From Soldier to Civilian: Insight into Booth 2Y Vets’ Summer Internship Experiences

Author: Kyle Veatch (Class of 2018)

Ben Wackerlin.jpg

Ben Wackerlin (‘18)

Former U.S. Army Infantry Officer

Summer Internship: Strategy & Operations (Boat Division), The Brunswick Corporation

Hometown:  Sandwich, IL

KV:  How did your prior military experience prepare you for your summer internship?

BW:  A big part of my role in the military was dealing with and leading my teams through ambiguous situations.  I believe a common misconception about the military experience is that it is all about receiving and regurgitating clear, direct orders.  This, of course, is not the case.  At Brunswick this past summer, my assigned projects were ambiguous in scope and depth – I had to process the information I received, decide which direction to go, and seek buy-in from stakeholders.  I believe my time in the military, dealing with ambiguity, really prepared me for that role.  Another important parallel between the military and civilian experience is taking on a role as a leader.  A newly-minted officer in the Army is like a newly-minted MBA - you probably have little actual experience, but are given leadership over many older, more tenured people.  Of course, this is a delicate situation and while your reports may be obligated to do what you say, they will ultimately determine if you succeed.  Being humble, building rapport, and recognizing the knowledge base of those working for you is as important in the Army as it is in the civilian world.

KV: What was a challenging aspect of your first civilian role?

BW: In the military, it is inappropriate to go to someone above you in the chain of command that is not your direct commander with questions, feedback, or even casual conversation unless prompted.  This summer at Brunswick I often held back on questions or comments, largely from habit.  After a few weeks, I received feedback and was encouraged to feel comfortable to approach anyone at the firm, regardless if he or she was my direct boss.  The less rigid nature of Brunswick took some time to get used to, but the feedback was invaluable and ultimately allowed me to have a more successful summer.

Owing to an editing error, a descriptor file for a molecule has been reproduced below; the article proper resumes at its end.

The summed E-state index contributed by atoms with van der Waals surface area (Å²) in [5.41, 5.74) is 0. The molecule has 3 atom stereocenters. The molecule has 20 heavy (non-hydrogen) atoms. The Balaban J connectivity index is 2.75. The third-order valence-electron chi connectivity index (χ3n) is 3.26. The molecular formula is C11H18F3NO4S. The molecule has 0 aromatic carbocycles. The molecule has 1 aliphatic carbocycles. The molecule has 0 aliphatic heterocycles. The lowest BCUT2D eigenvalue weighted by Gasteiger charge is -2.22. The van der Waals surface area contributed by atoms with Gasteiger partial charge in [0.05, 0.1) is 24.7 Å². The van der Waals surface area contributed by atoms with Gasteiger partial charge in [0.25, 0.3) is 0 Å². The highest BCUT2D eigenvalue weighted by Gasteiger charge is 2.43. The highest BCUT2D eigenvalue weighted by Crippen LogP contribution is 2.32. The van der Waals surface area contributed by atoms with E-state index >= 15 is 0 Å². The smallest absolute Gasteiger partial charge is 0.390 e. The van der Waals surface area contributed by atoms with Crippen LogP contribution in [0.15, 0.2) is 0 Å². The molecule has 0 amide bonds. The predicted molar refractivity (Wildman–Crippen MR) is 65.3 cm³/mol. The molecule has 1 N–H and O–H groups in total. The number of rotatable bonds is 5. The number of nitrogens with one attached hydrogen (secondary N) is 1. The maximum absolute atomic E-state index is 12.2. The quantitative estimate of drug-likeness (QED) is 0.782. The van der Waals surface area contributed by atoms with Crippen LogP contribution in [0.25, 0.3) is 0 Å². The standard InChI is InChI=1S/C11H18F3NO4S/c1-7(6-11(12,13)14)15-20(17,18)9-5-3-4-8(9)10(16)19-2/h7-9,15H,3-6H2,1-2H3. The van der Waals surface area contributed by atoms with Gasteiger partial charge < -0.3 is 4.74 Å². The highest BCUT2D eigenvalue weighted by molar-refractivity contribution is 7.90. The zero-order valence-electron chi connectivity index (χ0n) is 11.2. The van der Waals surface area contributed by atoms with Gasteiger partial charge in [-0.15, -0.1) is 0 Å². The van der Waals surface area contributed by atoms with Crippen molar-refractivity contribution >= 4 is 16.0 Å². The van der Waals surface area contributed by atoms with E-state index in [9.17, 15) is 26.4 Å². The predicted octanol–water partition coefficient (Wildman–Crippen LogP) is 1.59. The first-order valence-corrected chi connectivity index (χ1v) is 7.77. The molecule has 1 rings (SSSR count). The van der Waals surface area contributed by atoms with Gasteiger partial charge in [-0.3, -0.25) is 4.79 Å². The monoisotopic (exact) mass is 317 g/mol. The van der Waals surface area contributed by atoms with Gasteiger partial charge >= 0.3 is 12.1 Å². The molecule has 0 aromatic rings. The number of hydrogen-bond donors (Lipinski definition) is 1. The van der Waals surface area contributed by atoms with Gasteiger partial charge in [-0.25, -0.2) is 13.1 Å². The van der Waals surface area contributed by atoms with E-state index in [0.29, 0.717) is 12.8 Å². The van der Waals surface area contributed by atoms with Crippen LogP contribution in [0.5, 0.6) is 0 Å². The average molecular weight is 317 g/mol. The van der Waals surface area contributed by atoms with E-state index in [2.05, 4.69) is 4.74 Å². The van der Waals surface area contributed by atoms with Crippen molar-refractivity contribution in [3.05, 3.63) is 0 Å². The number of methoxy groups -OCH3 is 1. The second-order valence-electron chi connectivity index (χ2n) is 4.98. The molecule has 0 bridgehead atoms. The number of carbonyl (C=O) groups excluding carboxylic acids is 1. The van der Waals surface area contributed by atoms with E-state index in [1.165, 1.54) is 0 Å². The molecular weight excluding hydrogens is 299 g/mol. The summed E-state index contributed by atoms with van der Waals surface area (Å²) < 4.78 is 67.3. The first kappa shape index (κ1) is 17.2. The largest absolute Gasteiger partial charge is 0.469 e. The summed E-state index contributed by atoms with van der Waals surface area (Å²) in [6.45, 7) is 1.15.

KV: Any recruiting advice for the 1Y Vets?

BW: Play to your strengths and don’t assume that your strengths are known.  My strengths are dealing with ambiguity and leading small teams through trust and rapport, yet many interviewers will not assume a military background brings that skillset.  I made sure to communicate this during my interviews.

Sarah Owen.jpg

Sarah Owen

Former Signals Intelligence Analyst, U.S. Marine Corps

Summer Internship: Investment Banking Summer Associate, William Blair

Hometown:  Waco, Texas

KV: How did your prior military experience help you/prepare you for your summer internship?

SO: I think the two most helpful tools the military gave me are 1) the ability to persevere through difficult circumstances, and 2) perspective on what is important vs. not important. I took comfort in knowing that no matter what, no one was dying if my financial model didn’t tie out perfectly.

KV: What was the most challenging aspect of the transition into your first civilian role?

SO: In the military, there is a clear designation of who is in charge at all times via rank on the collar. This makes it so you can walk into any room or attend any meeting, and you immediately know the seniority of the person you’re interacting with and their place in the management hierarchy. In the civilian world, this is simply not the case and it was challenging to navigate a new company without the luxury of being able to look at a person’s collar to understand their position within the company and their level of influence over decision making.  

KV: Any recruiting advice for the 1Y Vets?

SO: People will love that you’re a vet and they will fixate on your deployments to Iraq, Afghanistan, etc. It will be important to not get stuck telling “war stories” – touch on one briefly, but then bring the person back to the topic of the industry that they represent. This will be harder than you think.  Also, at the end of the day, the most important thing to remember for your recruiting process (and beyond) is for you to be authentic and true to your core values.